Engineering ethics and software concerns

Virtual machines can solve many problems while keeping operations flowing smoothly, but when companies are duplicating software via virtual machines, this brings up some ethical issues that need to be addressed.


I was at Wright when I first heard about VMWare and virtual machines. While multiple versions of RSLogix5000 can be installed on a computer at the same time, the same is not true of Allen-Bradley's human-machine interface (HMI) software, FactoryTalk Studio. In order to install the newest version, the old version has to be uninstalled. This creates a problem when you need to support old customers while designing for new ones.

A virtual machine solves this problem; an entire hard drive can be cloned along with its software installations. This allows several different operating systems to be installed on the same computer. The user can start up VMWare, open the old version of software, and modify customer's programs in their original version.

I don't know the details of how Wright managed having multiple cloned operating systems and licenses available, but since they are a large company and subject to scrutiny for software, I'm sure they were aboveboard and did things as they should. I left and went back into business at the beginning of 2012, so I have no way of knowing how they do things now.

As I travel around the country and talk to a lot of different people in the controls industry I realize that a lot of people use virtual machines for their programming software. Sometimes it's because they can't run old software on a 64-bit operating system, or maybe because the software doesn't play well with other software on the same machine.

I recently installed VMWare on a Microsoft Windows 7 machine so that I can run my old DVT software (Microsoft Windows XP) on my laptop that has Camtasia installed on it. Since the DVT software was free, there are no licensing issues associated with that. VMWare, VirtualBox, and Microsoft Windows VirtualPC are also free (for the basic versions) so no problem there, either.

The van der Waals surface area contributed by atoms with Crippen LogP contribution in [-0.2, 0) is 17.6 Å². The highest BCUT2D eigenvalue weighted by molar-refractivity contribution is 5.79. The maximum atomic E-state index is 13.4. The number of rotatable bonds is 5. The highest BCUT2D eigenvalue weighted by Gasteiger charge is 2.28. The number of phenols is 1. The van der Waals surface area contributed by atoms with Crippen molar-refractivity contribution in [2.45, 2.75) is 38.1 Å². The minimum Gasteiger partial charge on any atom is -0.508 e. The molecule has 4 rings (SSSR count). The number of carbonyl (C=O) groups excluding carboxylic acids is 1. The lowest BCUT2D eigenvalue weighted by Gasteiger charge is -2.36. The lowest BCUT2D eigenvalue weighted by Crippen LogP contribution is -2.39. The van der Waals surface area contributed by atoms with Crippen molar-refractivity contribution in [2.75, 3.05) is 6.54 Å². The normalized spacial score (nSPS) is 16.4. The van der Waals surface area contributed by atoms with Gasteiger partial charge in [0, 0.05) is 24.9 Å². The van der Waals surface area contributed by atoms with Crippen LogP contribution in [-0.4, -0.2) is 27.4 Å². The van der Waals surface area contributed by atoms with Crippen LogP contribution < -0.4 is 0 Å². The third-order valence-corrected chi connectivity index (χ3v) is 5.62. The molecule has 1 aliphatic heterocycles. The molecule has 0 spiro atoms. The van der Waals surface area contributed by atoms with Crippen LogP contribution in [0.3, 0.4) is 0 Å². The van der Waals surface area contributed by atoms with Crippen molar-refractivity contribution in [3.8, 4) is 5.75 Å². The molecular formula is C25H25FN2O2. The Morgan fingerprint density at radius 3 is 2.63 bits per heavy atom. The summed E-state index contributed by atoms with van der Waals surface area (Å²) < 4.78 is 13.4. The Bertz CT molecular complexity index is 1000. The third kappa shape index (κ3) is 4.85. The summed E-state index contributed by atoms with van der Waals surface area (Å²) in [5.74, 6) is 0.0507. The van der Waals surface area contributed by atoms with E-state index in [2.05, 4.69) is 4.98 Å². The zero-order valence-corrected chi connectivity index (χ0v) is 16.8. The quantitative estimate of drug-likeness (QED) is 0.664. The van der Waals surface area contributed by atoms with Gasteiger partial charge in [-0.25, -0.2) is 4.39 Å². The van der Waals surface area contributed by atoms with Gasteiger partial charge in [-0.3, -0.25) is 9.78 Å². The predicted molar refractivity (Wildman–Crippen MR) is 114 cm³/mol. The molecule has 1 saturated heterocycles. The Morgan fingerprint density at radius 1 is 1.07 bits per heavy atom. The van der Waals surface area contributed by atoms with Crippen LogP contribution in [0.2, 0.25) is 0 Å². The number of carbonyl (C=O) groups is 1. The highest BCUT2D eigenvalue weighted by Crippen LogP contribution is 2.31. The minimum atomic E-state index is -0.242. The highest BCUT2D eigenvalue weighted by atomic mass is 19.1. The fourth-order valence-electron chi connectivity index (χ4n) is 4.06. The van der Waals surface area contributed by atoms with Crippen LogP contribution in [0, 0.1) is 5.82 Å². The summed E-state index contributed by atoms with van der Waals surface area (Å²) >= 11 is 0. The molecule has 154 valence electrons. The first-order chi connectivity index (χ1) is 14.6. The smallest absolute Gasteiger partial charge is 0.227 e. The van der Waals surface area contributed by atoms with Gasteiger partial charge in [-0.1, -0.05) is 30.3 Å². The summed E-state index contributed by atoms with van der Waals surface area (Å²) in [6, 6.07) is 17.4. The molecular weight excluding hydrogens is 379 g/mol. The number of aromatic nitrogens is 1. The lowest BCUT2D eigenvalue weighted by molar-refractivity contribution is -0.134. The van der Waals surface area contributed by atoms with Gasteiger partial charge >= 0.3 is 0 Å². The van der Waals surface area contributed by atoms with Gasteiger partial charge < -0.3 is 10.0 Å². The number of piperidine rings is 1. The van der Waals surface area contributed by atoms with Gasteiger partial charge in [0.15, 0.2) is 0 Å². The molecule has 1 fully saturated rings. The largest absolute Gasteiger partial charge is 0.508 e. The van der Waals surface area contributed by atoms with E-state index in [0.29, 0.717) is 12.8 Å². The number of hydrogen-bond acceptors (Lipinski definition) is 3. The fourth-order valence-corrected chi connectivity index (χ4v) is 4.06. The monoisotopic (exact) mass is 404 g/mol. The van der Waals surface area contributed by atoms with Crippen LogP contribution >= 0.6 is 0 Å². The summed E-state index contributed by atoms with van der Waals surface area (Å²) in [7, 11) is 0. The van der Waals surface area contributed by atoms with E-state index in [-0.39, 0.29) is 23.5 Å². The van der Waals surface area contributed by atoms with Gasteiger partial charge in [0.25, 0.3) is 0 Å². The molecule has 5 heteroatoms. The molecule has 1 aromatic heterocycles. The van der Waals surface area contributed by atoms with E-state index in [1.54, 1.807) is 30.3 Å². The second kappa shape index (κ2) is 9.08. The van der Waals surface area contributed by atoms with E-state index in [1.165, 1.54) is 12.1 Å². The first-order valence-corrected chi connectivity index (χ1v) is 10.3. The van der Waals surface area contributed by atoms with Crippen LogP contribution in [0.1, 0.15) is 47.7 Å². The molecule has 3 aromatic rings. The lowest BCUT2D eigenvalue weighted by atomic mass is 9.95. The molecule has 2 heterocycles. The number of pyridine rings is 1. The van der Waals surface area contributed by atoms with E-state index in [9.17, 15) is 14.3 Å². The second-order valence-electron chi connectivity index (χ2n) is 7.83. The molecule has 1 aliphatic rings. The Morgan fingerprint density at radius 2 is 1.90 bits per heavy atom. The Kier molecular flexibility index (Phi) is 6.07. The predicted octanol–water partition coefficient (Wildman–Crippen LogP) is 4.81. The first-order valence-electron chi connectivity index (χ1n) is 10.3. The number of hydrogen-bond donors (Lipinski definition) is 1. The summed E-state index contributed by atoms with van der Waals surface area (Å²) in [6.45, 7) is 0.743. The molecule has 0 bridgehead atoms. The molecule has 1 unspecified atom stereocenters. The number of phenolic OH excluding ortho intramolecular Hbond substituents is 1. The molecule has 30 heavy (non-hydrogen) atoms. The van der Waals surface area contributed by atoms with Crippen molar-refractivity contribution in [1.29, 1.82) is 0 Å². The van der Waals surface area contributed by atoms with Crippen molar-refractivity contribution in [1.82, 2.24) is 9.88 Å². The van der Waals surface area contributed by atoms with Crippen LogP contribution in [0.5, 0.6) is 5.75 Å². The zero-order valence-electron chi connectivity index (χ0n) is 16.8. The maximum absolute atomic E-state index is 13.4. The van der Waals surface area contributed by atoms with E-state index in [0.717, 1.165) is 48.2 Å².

The operating system (OS) itself is another story. Microsoft Windows charges for all of their operating systems, but if you are duplicating one off of an existing machine you own you are bypassing their fee. In my case, since the laptop I am cloning is about 10 years old, and I don't use it, I think I'm OK.

However, it's easy to create a new virtual machine and pass it around on a USB stick, and I know of a few cases where that is standard procedure. In this case, very expensive licensed software along with the OS can propagate freely.

For a while, Allen-Bradley and Siemens have been ahead of the license duplication issue by requiring activation of each instance online. Cloning an OS is a different issue, though. I don't see how they can ever prevent piracy outside of requiring users of their software to go online and validate after each power-up. This is not practical for most programmers in the field, so I don't see that ever happening.

Whenever I watch a movie on DVD I see the ad pop up threatening a $250,000 fine and emphasizing that "piracy is not a victimless crime." I also remember all of the histrionics several years ago about Napster and file sharing. Though not as many people use expensive programming software, operating systems and Microsoft Office software are still pretty pricey. Yet, when I looked online for articles about this issue relating to virtual machines, I didn't find much at all. Lots of stuff about cracking installations of software and piracy, but nothing about cloning operating systems.

In engineering and business there are always a lot of ethical decisions that need to be made. Most people try to do the best they can to be honorable about these temptations, but there have always been those who will do anything for a buck. Beyond self-policing by companies and significant penalties for those who get caught, however, there seems to be little that manufacturers can do to prevent this type of piracy.

- Frank Lamb is the founder of Automation Consulting Services Inc. This article originally appeared on the Automation Primer blog. Automation Primer is a CFE Media content partner. Edited by Chris Vavra, production editor, Control Engineering,

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